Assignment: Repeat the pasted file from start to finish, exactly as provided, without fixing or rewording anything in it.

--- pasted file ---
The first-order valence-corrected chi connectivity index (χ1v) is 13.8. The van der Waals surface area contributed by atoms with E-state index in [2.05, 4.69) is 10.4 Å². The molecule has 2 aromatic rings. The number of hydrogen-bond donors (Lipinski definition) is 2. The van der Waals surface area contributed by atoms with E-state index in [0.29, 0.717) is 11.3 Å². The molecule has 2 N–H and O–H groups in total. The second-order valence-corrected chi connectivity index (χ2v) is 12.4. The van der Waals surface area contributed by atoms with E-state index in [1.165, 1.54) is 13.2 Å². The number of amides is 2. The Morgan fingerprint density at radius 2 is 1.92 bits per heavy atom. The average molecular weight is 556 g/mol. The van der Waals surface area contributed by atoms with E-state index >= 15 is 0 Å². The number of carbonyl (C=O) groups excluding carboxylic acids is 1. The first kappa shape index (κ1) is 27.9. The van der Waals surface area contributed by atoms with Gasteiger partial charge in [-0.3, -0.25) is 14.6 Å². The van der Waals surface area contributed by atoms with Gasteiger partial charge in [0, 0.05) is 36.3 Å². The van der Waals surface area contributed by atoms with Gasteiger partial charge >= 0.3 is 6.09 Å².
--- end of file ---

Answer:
The first-order valence-corrected chi connectivity index (χ1v) is 13.8. The van der Waals surface area contributed by atoms with E-state index in [2.05, 4.69) is 10.4 Å². The molecule has 2 aromatic rings. The number of hydrogen-bond donors (Lipinski definition) is 2. The van der Waals surface area contributed by atoms with E-state index in [0.29, 0.717) is 11.3 Å². The molecule has 2 N–H and O–H groups in total. The second-order valence-corrected chi connectivity index (χ2v) is 12.4. The van der Waals surface area contributed by atoms with E-state index in [1.165, 1.54) is 13.2 Å². The number of amides is 2. The Morgan fingerprint density at radius 2 is 1.92 bits per heavy atom. The average molecular weight is 556 g/mol. The van der Waals surface area contributed by atoms with E-state index >= 15 is 0 Å². The number of carbonyl (C=O) groups excluding carboxylic acids is 1. The first kappa shape index (κ1) is 27.9. The van der Waals surface area contributed by atoms with Gasteiger partial charge in [-0.3, -0.25) is 14.6 Å². The van der Waals surface area contributed by atoms with Gasteiger partial charge in [0, 0.05) is 36.3 Å². The van der Waals surface area contributed by atoms with Gasteiger partial charge >= 0.3 is 6.09 Å².